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The Black Boston Commons marketplace MLK Memorial explainer
BlackBostonCommons.com offers a marketplace for ideas, products and services. Here's what we know about the Martin Luther King, Jr. and Coretta Scott King public memorial project. The timing is perfect. Boston does not want to own image a SNL comics gave by naming it the most racist city in America. Memorials have inspired people to take up Hercules sized ambitions. White Nationalists have rallied at their loved memorials. Blacks worship the memorials of African American heroes and sheroes. There is a Jewish Holocaust Memorial in Boston, a monument of Phyllis Wheatley and Mayor Kevin White. There are Revolutionary War era memorials and memorabilia everywhere. Americans have a physical need to share the oxygen of relevance. The emotional well-being of a city will not be good until most of its people believe there is hope.
Richard Allen, Founder
African Methodist Episcopal Church
in front of Mother Bethel
of Philadelphia, PA
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Will Boston Common be the location for the installation? It is too early to tell. Boston Common is known for its central location. When Bostonians have nothing to do, they go to Boston Common and sit there. Cute bronze ducklings, the Frog Pond ice skating rink and a children's playground watched over closely by parents and au pairs hug the State House side. Open fields for baseball and softball games, green space for Tai Chi seniors and power excercisers, the park benches, walking paths and old historical artifacts surround ponds and trees that seem to be there in the right places.
Tourists get their Boston bearings when standing on Boston Common ground. Observe them as they pour over their printed maps and smartphone apps. Watch as they figure out their next move. Joggers and dog walkers would sorely miss Boston Common and the Public Gardens if they were not there.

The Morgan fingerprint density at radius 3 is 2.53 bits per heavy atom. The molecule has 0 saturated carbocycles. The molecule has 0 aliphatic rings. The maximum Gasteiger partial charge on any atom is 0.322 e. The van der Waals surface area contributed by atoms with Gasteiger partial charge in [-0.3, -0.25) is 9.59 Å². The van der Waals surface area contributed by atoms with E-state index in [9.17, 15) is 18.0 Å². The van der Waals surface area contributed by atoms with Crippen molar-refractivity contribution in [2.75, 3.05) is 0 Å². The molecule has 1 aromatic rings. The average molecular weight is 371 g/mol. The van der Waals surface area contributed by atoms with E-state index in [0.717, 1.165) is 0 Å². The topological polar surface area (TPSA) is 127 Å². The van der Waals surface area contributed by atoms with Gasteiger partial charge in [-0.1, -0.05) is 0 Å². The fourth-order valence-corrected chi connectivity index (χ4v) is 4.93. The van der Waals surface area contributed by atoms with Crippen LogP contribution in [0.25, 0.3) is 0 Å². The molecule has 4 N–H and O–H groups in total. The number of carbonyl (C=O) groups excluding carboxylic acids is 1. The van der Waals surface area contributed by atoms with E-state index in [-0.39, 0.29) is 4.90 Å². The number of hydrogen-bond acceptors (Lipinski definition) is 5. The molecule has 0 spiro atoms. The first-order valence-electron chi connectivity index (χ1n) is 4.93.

The history of Boston Common gave Boston world stage relevance. This would rise if an impressive new Martin Luther King, Jr. and Corretta Scott King memorial installation were put there. It could be the most impressive memorial to him north of Washington, D. C.
Boston Common's role in fostering freedom of speech and art is unimpeachable. Political views from all sides are openly expressed. Artists from theater, symphony orchestras, hip hop and rap, jazz, classical musicians and performers of all kinds can be seen at work on the Common.
A worthy topic being explored across Boston is Racism, past and present. View Globe Spotlight Conversations on Racism in Boston at the Facebook group.
The MLKBOSTON RFP
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A new King memorial will improve Boston's status as a destination city for tourists and conventioneers. The Boston Convention and Visitor's Bureau, the Boston Chamber, the City of Boston and the Massachusetts Office of Travel and Tourism may feel its impact right after its grand unveiling.
Convincing Black travelers to come to Boston has been a challenge in the past. The city is learning how to cope with it now. Yet, it fails to play up its African-American owned hotels and has lacked the know how to direct Black tourism trade to Black-owned businesses. The are 138,000 African Americans who live in Boston.
It was not so long ago, 2011 to be exact, when the National Urban League brought 6,000 middle-class African Americans to hotels in the city. Shortly after they left, the National Association of Black Journalists and the National Society of Black Engineers held annual conference meets in Boston. Between those three organizations are about 20,000 blacks. A tourist visiting Boston spends more than $1,200 a week on shopping, food and activities in addition to the cost of their lodging.
A successful MLK memorial is a useful investment for City of Boston. There is money to be lost when Boston fails to attract a sizable number of Black visitors. For example, Black travelers contributed $676 million dollars to the City of Philadephia's economy in 2016. We've seen numbers reported by a research bureau working for Massachusetts that said the state receives 400,000 African American visitors in Massachusetts each year. The African American visitor's dollar contribution to the city's economy is a valuable amount of cash. There are 138,000 African American in Boston. 100,000 more are of African, Jamaica, Haitian, Caribbean descent. The Boston Proper regional population nears 350,000 Black people.